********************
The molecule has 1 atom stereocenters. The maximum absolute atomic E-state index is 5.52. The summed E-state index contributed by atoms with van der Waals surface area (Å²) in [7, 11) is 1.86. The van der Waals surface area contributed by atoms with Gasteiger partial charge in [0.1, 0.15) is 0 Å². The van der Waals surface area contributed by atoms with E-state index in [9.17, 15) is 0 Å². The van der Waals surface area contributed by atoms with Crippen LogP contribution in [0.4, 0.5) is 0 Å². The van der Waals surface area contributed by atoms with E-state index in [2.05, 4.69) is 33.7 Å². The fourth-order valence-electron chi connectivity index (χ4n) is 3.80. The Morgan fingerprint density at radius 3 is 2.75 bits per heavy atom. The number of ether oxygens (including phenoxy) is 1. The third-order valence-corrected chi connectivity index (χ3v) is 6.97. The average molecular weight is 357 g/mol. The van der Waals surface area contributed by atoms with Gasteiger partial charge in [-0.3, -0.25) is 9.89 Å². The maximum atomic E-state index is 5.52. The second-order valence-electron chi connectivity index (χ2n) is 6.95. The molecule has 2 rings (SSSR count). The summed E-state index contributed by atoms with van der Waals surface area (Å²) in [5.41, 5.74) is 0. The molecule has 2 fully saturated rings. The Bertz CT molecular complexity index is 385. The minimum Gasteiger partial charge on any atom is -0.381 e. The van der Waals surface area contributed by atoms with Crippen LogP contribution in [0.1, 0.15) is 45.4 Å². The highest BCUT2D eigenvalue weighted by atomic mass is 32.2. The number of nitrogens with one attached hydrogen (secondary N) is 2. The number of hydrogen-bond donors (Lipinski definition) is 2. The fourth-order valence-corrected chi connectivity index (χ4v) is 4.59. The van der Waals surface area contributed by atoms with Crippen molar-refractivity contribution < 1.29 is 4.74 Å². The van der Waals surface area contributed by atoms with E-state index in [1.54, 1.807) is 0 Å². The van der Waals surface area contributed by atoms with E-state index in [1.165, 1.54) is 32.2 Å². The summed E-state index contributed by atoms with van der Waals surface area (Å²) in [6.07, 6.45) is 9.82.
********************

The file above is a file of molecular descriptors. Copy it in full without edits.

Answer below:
The molecule has 1 atom stereocenters. The maximum absolute atomic E-state index is 5.52. The summed E-state index contributed by atoms with van der Waals surface area (Å²) in [7, 11) is 1.86. The van der Waals surface area contributed by atoms with Gasteiger partial charge in [0.1, 0.15) is 0 Å². The van der Waals surface area contributed by atoms with E-state index in [9.17, 15) is 0 Å². The van der Waals surface area contributed by atoms with Crippen LogP contribution in [0.4, 0.5) is 0 Å². The van der Waals surface area contributed by atoms with E-state index in [2.05, 4.69) is 33.7 Å². The fourth-order valence-electron chi connectivity index (χ4n) is 3.80. The Morgan fingerprint density at radius 3 is 2.75 bits per heavy atom. The number of ether oxygens (including phenoxy) is 1. The third-order valence-corrected chi connectivity index (χ3v) is 6.97. The average molecular weight is 357 g/mol. The van der Waals surface area contributed by atoms with Gasteiger partial charge in [-0.3, -0.25) is 9.89 Å². The maximum atomic E-state index is 5.52. The second-order valence-electron chi connectivity index (χ2n) is 6.95. The molecule has 2 rings (SSSR count). The summed E-state index contributed by atoms with van der Waals surface area (Å²) in [5.41, 5.74) is 0. The molecule has 2 fully saturated rings. The Bertz CT molecular complexity index is 385. The minimum Gasteiger partial charge on any atom is -0.381 e. The van der Waals surface area contributed by atoms with Crippen LogP contribution in [0.1, 0.15) is 45.4 Å². The highest BCUT2D eigenvalue weighted by atomic mass is 32.2. The number of nitrogens with one attached hydrogen (secondary N) is 2. The number of hydrogen-bond donors (Lipinski definition) is 2. The fourth-order valence-corrected chi connectivity index (χ4v) is 4.59. The van der Waals surface area contributed by atoms with Crippen molar-refractivity contribution < 1.29 is 4.74 Å². The van der Waals surface area contributed by atoms with E-state index in [1.54, 1.807) is 0 Å². The van der Waals surface area contributed by atoms with E-state index in [1.165, 1.54) is 32.2 Å². The summed E-state index contributed by atoms with van der Waals surface area (Å²) in [6.07, 6.45) is 9.82.